Healthy Food Intake Challenges

The human body requires a continuous supply of energy to perform its many function. The food we eat play a vital role in how we can perform while exercise. Eating a healthy diet that is varied, balanced and moderate can provide you with all the body needs without getting too much or too little of any one nutrient. Thurs, I’ve planned on a seven days healthy diet plan and want to know how will it affected me and how would I feel. From day to day, I felt a little difference by a little on my daily yoga practice. I felt a little bit lighter; breathing was smoother, more concentrated during practices and able to stay continue focused for longer period.

There’s many studies show that healthy food intake as most important part of fitness programs, e.g.:

  • -eating well-balanced diet can help you get calories and nutrient you need to fuel your activities
  • -some super-foods contain compounds that increase our metabolism for more efficient fat burning
  • -good nutrition can help your body perform better and recover faster after each workout
  • -improved cardiovascular health, including better blood flow and delivery of oxygen
  • -stronger bones and muscles

Here’s the tips for healthier options:

  • -CARBOHYDRATES: choose complex carbs found in whole grains, fruits, vegetables and beans, instead of rely on simple carbs that found in sweets and processed food. Complex carbs help you to feel full for longer and fuel your body throughout the day, also helps stabilize blood sugar level.
  • -VITAMIN AND MINERALS: aims to fill half of your plate with fruits and greens at every meal. ‘Eat the rainbow’ by choose different color fruits and veggies, it helps you enjoy full range of vitamins and minerals.
  • -PROTEINS: choose lean proteins that are low in saturated and trans fats, limit the amount of red meat and processed meats.
  • -FATS: choose healthy fats, unsaturated fats help to provide essentials fatty acids and calories that need for daily activities.
  • -WATER: don’t forgot to drink enough of water too, body needs water to function.

When it comes to eating and exercise, everyone is different. You shall identify your body reaction during your workout, let your experience tell you how you feel and identify the best that work for you. Do consider to take few experiments on your own, and design the best diet that is just tailored for you.

Sirsasana – Headstand

Other than practicing at studio and get adjusted and helps of teacher, you also need to have constant practices to get into the pose. You can’t see your body when you’re standing on your head, so you have to record a video to check on yourself and give your own adjustment and alignment. While you already have a picture of yourself in mind, together with alignment to watch, muscles and techniques to incorporate, slowly, slowly, you will get there.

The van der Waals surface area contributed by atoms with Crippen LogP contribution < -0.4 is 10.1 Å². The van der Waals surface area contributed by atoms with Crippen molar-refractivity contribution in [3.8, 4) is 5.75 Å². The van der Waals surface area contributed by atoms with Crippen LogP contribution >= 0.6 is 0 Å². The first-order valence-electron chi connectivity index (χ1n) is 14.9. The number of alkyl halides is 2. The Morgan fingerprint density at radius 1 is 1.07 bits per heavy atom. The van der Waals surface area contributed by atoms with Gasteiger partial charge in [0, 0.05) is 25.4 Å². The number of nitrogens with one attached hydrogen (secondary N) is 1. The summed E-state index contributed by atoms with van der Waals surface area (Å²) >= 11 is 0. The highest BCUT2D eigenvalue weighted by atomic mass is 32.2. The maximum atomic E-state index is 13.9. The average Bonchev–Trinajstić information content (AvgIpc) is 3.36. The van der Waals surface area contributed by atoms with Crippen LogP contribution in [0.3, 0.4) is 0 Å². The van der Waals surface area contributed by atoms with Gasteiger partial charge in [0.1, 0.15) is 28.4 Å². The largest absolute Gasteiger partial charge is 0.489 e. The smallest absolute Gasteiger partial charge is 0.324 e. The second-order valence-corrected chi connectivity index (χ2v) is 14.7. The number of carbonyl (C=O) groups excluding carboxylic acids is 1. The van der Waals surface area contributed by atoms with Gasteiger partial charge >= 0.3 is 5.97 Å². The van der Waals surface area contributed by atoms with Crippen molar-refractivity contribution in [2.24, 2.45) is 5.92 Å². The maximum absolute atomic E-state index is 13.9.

*Photo by Yuni Martin on Unsplash*

Steps + alignment + adjustment:

1.Start in all fours onto mat, shoulder over elbow. Take hold of elbows with the opposite hands to measure elbows apart equally.

2.Elbow stay at same position and interlock your finger, to form a triangle. Top of the head place in between the hands onto the floor and back of your head in the cupped hands. However, never press the weight onto the head.

3.Press on your shoulders, your shoulders are protracted and away from ears. Pull navel in towards spine.

4.Come up standing on toes and straighten knees, send hips to the sky without rounding your lower back or neck. Slowly start walking a little by little closer to shoulder until your hips are stacked over your shoulders. Means, slowly shifting weight from hips to the arms.

5.From here, you can lift one leg by one time straight up to the ceiling. When you feel stable, lift another leg straight up towards the ceiling. Or if you are confident, lift both legs up at the same time. Make sure your body is one straight line. Core and legs are engaged, spine is straight, rib cage in towards the spine, pull navel in towards the spine at all time.

6.Most of your weight should be on your arms and shoulder, they are pressed and lifted and not compress (not hunch shoulder). Cervical spine is neutral, no pressure at your neck.

 

In headstand posture, there should be no muscle lengthening but every body part is either stabilizing or contracting. Ultimately, body is stacked in a single plane. We need arms strength and upper body strength to build a solid foundation that allows us to stabilized in this pose. Shoulder joint internally rotate to prevent elbows flare out. The muscles of the rotator cuff and deltoid are concentric contraction, it will stabilize and protect shoulder joint. Serratus anterior is concentric contraction(shorten), it will stabilize scapular to prevent retraction of scapular. Eccentric contraction at triceps brachii also help to resist elbows to flare out. All of this leads to a stabilization of shoulders and arms. The stabilizer in headstand also from building of engagement of rectus abdominal and spinal extensor, iliopsoas and quadricep. Also, engage pelvic diaphragm to keep the sacrum stable.